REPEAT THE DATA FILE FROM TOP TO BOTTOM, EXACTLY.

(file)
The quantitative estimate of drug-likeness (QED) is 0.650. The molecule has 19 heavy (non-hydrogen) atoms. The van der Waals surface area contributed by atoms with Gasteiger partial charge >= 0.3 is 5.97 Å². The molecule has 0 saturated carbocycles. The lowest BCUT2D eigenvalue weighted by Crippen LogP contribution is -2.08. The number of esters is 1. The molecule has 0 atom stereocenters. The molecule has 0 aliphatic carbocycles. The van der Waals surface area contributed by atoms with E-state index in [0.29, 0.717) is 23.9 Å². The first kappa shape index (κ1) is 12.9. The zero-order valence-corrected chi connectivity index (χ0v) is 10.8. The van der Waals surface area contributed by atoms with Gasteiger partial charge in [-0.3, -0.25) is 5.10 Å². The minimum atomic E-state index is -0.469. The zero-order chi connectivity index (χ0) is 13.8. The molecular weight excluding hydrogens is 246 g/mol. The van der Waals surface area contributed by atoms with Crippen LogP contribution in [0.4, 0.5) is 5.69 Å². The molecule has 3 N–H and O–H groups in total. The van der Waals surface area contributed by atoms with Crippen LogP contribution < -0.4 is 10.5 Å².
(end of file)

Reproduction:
The quantitative estimate of drug-likeness (QED) is 0.650. The molecule has 19 heavy (non-hydrogen) atoms. The van der Waals surface area contributed by atoms with Gasteiger partial charge >= 0.3 is 5.97 Å². The molecule has 0 saturated carbocycles. The lowest BCUT2D eigenvalue weighted by Crippen LogP contribution is -2.08. The number of esters is 1. The molecule has 0 atom stereocenters. The molecule has 0 aliphatic carbocycles. The van der Waals surface area contributed by atoms with E-state index in [0.29, 0.717) is 23.9 Å². The first kappa shape index (κ1) is 12.9. The zero-order valence-corrected chi connectivity index (χ0v) is 10.8. The van der Waals surface area contributed by atoms with Gasteiger partial charge in [-0.3, -0.25) is 5.10 Å². The minimum atomic E-state index is -0.469. The zero-order chi connectivity index (χ0) is 13.8. The molecular weight excluding hydrogens is 246 g/mol. The van der Waals surface area contributed by atoms with Crippen LogP contribution in [0.4, 0.5) is 5.69 Å². The molecule has 3 N–H and O–H groups in total. The van der Waals surface area contributed by atoms with Crippen LogP contribution < -0.4 is 10.5 Å².